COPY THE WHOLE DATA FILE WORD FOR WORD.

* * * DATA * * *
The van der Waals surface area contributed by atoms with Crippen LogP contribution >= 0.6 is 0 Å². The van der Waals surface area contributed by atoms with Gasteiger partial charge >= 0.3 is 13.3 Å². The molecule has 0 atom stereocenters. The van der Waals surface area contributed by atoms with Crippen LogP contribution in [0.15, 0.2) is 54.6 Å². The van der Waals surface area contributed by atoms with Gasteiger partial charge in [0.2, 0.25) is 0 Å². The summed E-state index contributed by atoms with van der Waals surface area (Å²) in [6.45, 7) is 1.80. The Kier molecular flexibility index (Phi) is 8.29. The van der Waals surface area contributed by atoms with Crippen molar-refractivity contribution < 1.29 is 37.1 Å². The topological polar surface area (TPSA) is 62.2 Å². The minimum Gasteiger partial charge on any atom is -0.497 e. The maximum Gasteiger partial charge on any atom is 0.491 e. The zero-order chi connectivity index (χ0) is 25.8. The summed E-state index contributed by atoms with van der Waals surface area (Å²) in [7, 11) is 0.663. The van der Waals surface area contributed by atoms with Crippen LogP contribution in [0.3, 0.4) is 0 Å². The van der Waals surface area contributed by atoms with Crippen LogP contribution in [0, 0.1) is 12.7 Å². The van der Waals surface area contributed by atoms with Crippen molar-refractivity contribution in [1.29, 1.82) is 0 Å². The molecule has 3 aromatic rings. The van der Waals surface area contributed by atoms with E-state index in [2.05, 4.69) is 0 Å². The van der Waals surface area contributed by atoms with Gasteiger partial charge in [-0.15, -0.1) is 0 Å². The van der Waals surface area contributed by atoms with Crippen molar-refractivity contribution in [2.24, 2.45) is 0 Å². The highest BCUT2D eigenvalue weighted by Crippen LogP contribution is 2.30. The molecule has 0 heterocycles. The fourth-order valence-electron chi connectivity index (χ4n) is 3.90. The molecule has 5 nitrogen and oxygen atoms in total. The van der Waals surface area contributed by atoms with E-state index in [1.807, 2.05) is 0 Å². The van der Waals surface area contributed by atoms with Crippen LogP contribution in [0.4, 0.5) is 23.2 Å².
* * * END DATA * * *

The van der Waals surface area contributed by atoms with Crippen LogP contribution >= 0.6 is 0 Å². The van der Waals surface area contributed by atoms with Gasteiger partial charge >= 0.3 is 13.3 Å². The molecule has 0 atom stereocenters. The van der Waals surface area contributed by atoms with Crippen LogP contribution in [0.15, 0.2) is 54.6 Å². The van der Waals surface area contributed by atoms with Gasteiger partial charge in [0.2, 0.25) is 0 Å². The summed E-state index contributed by atoms with van der Waals surface area (Å²) in [6.45, 7) is 1.80. The Kier molecular flexibility index (Phi) is 8.29. The van der Waals surface area contributed by atoms with Crippen molar-refractivity contribution < 1.29 is 37.1 Å². The topological polar surface area (TPSA) is 62.2 Å². The minimum Gasteiger partial charge on any atom is -0.497 e. The maximum Gasteiger partial charge on any atom is 0.491 e. The zero-order chi connectivity index (χ0) is 25.8. The summed E-state index contributed by atoms with van der Waals surface area (Å²) in [7, 11) is 0.663. The van der Waals surface area contributed by atoms with Crippen LogP contribution in [0.3, 0.4) is 0 Å². The van der Waals surface area contributed by atoms with Crippen LogP contribution in [0, 0.1) is 12.7 Å². The van der Waals surface area contributed by atoms with Crippen molar-refractivity contribution in [1.29, 1.82) is 0 Å². The molecule has 3 aromatic rings. The van der Waals surface area contributed by atoms with E-state index in [2.05, 4.69) is 0 Å². The van der Waals surface area contributed by atoms with Gasteiger partial charge in [-0.15, -0.1) is 0 Å². The van der Waals surface area contributed by atoms with Crippen molar-refractivity contribution in [2.24, 2.45) is 0 Å². The highest BCUT2D eigenvalue weighted by Crippen LogP contribution is 2.30. The molecule has 0 heterocycles. The fourth-order valence-electron chi connectivity index (χ4n) is 3.90. The molecule has 5 nitrogen and oxygen atoms in total. The van der Waals surface area contributed by atoms with E-state index in [1.807, 2.05) is 0 Å². The van der Waals surface area contributed by atoms with Crippen LogP contribution in [0.4, 0.5) is 23.2 Å².